The huge circular saws used in some mills cut a thicker kerf than the huge band saws because the disc has to be thicker so it won’t warp from cutting stresses and heat. They also have removable insert teeth so instead of resharpening the blade the cutting tips are swapped out. Time is money and swapping expensive teeth costs less than the time it would take to sharpen the blade in place or dismount the blade to swap with a freshly sharpened one.

        A bandsaw mill can get slightly more lumber from a log, but the mills still plane 1/4″ off all sides.

        It makes working on old frame buildings difficult. One either has to special order full dimension rough cut lumber or buy extra nominal dimension lumber and saw spacers off it to attach to one or two faces of the fancy, smooth, sub-dimension wood.

        All those extra shavings from the planing either get made into wood pellets, sold as animal bedding, or burned at the mill to fire the drying kilns.

        BTW, wood pellets make better animal bedding than shavings. They are far more absorbent, have much less fine bits and cleanup is easier and less wasteful because it’s harder for a horse to muck up the entire stall with one load of crap like they’ll do with straw or shavings.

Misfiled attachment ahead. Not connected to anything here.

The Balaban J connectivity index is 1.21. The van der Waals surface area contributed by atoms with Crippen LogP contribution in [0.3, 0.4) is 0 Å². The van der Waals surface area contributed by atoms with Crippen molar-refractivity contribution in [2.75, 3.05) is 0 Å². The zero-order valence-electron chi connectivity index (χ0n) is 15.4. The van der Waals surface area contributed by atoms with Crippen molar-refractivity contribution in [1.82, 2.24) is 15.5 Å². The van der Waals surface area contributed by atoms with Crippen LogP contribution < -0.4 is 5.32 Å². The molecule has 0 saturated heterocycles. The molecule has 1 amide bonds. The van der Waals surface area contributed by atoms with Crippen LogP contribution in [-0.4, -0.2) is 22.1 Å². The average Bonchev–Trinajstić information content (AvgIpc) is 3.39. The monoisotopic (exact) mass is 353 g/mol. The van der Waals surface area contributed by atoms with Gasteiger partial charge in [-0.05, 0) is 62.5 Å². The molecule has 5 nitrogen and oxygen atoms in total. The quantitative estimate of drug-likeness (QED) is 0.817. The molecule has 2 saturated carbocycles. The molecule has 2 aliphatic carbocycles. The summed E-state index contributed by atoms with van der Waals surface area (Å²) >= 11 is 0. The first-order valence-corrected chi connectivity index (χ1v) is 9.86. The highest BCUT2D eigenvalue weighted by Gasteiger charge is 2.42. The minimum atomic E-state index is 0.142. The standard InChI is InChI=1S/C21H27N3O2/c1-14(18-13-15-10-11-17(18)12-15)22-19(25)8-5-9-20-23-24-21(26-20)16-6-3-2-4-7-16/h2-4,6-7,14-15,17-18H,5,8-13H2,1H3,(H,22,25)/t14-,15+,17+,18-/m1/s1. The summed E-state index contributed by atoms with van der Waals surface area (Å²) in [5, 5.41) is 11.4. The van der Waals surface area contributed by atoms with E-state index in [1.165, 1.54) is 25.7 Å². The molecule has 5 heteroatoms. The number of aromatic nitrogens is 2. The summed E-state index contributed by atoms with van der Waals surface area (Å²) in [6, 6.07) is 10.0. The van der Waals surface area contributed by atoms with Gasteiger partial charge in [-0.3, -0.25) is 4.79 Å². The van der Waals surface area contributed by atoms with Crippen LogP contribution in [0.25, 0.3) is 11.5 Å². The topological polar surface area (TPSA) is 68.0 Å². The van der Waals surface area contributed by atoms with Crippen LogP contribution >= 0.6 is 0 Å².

2. You passed the test! You caught me slacking on the true answer (didn’t have the energy or caffeine left to write the whole reason) a better description of the process than I could have written. And I have always wondered why 1-by only lost 1/4″. Thanks!

  6. I really liked the presentation and finish of the final tool – and the videos were really well done; for that matter, so was the instructable and PDF.

    One other thing that this could be used for (though not shown in the video or otherwise) would be to use the spiral blade (which he used to cut out some of the parts) in the router/shaper mode of the table – it would give you the ability to free-form cuts; the only downside would be the greater potential for injury – but then again, if you are using any tool like this, you really need to be aware of what you are doing at all times.

    I had initially thought that maybe using just the spiral blade, and not even worry about the table saw attachment for straight cuts would suffice; ultimately, it could – but at the cost of a wider kerf (the table saw has a much narrower kerf than the spiral bit).

Leave a Reply

Please be kind and respectful to help make the comments section excellent. (Comment Policy)

This site uses Akismet to reduce spam. Learn how your comment data is processed.